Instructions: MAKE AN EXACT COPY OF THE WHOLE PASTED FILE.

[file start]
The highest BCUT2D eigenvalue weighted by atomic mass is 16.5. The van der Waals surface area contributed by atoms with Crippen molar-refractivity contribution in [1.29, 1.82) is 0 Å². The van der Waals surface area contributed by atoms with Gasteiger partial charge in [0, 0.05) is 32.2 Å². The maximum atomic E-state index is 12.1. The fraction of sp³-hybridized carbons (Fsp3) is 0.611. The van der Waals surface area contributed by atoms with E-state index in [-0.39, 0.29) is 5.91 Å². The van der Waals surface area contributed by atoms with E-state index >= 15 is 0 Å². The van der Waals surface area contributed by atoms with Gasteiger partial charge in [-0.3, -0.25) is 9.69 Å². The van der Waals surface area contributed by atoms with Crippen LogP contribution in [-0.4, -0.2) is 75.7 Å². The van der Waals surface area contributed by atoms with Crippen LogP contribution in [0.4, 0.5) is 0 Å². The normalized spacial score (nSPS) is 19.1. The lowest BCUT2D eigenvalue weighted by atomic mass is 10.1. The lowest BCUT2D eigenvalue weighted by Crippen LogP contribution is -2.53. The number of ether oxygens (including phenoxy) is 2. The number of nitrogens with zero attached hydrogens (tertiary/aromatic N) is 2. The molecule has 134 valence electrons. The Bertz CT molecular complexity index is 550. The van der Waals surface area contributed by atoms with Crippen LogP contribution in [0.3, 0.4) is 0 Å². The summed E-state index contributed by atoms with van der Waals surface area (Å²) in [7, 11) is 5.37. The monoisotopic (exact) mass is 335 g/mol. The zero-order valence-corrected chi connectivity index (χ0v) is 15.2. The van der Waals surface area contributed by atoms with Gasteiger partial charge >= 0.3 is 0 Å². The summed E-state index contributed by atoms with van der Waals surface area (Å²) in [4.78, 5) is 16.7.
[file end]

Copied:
The highest BCUT2D eigenvalue weighted by atomic mass is 16.5. The van der Waals surface area contributed by atoms with Crippen molar-refractivity contribution in [1.29, 1.82) is 0 Å². The van der Waals surface area contributed by atoms with Gasteiger partial charge in [0, 0.05) is 32.2 Å². The maximum atomic E-state index is 12.1. The fraction of sp³-hybridized carbons (Fsp3) is 0.611. The van der Waals surface area contributed by atoms with E-state index in [-0.39, 0.29) is 5.91 Å². The van der Waals surface area contributed by atoms with E-state index >= 15 is 0 Å². The van der Waals surface area contributed by atoms with Gasteiger partial charge in [-0.3, -0.25) is 9.69 Å². The van der Waals surface area contributed by atoms with Crippen LogP contribution in [-0.4, -0.2) is 75.7 Å². The van der Waals surface area contributed by atoms with Crippen LogP contribution in [0.4, 0.5) is 0 Å². The normalized spacial score (nSPS) is 19.1. The lowest BCUT2D eigenvalue weighted by atomic mass is 10.1. The lowest BCUT2D eigenvalue weighted by Crippen LogP contribution is -2.53. The number of ether oxygens (including phenoxy) is 2. The number of nitrogens with zero attached hydrogens (tertiary/aromatic N) is 2. The molecule has 134 valence electrons. The Bertz CT molecular complexity index is 550. The van der Waals surface area contributed by atoms with Crippen LogP contribution in [0.3, 0.4) is 0 Å². The summed E-state index contributed by atoms with van der Waals surface area (Å²) in [7, 11) is 5.37. The monoisotopic (exact) mass is 335 g/mol. The zero-order valence-corrected chi connectivity index (χ0v) is 15.2. The van der Waals surface area contributed by atoms with Gasteiger partial charge >= 0.3 is 0 Å². The summed E-state index contributed by atoms with van der Waals surface area (Å²) in [4.78, 5) is 16.7.